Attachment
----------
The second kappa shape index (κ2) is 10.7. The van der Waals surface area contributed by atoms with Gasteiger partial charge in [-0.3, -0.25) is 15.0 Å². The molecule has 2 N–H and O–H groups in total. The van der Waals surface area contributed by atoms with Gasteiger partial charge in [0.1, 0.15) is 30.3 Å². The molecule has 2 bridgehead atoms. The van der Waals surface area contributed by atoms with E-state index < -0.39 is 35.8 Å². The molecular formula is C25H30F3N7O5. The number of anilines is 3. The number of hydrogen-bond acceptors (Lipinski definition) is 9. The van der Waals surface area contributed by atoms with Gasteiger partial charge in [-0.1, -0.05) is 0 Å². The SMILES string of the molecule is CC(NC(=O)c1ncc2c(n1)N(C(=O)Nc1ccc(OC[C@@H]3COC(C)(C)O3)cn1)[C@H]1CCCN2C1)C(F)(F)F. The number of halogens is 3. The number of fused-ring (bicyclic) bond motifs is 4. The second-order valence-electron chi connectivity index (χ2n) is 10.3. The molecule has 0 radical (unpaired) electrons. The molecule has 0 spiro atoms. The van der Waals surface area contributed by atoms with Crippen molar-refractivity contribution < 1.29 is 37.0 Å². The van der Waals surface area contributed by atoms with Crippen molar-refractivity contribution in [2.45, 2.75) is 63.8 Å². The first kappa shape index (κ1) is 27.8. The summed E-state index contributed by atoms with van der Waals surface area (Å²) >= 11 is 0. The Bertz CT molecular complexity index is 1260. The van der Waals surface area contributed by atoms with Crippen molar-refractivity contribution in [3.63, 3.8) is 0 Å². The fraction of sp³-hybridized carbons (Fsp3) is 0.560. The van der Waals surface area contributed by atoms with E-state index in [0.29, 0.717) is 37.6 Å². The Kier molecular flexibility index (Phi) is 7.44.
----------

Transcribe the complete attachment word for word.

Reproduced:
The second kappa shape index (κ2) is 10.7. The van der Waals surface area contributed by atoms with Gasteiger partial charge in [-0.3, -0.25) is 15.0 Å². The molecule has 2 N–H and O–H groups in total. The van der Waals surface area contributed by atoms with Gasteiger partial charge in [0.1, 0.15) is 30.3 Å². The molecule has 2 bridgehead atoms. The van der Waals surface area contributed by atoms with E-state index < -0.39 is 35.8 Å². The molecular formula is C25H30F3N7O5. The number of anilines is 3. The number of hydrogen-bond acceptors (Lipinski definition) is 9. The van der Waals surface area contributed by atoms with Gasteiger partial charge in [-0.1, -0.05) is 0 Å². The SMILES string of the molecule is CC(NC(=O)c1ncc2c(n1)N(C(=O)Nc1ccc(OC[C@@H]3COC(C)(C)O3)cn1)[C@H]1CCCN2C1)C(F)(F)F. The number of halogens is 3. The number of fused-ring (bicyclic) bond motifs is 4. The second-order valence-electron chi connectivity index (χ2n) is 10.3. The molecule has 0 radical (unpaired) electrons. The molecule has 0 spiro atoms. The van der Waals surface area contributed by atoms with Crippen molar-refractivity contribution < 1.29 is 37.0 Å². The van der Waals surface area contributed by atoms with Crippen molar-refractivity contribution in [2.45, 2.75) is 63.8 Å². The first kappa shape index (κ1) is 27.8. The summed E-state index contributed by atoms with van der Waals surface area (Å²) >= 11 is 0. The Bertz CT molecular complexity index is 1260. The van der Waals surface area contributed by atoms with Crippen molar-refractivity contribution in [3.63, 3.8) is 0 Å². The fraction of sp³-hybridized carbons (Fsp3) is 0.560. The van der Waals surface area contributed by atoms with E-state index in [0.29, 0.717) is 37.6 Å². The Kier molecular flexibility index (Phi) is 7.44.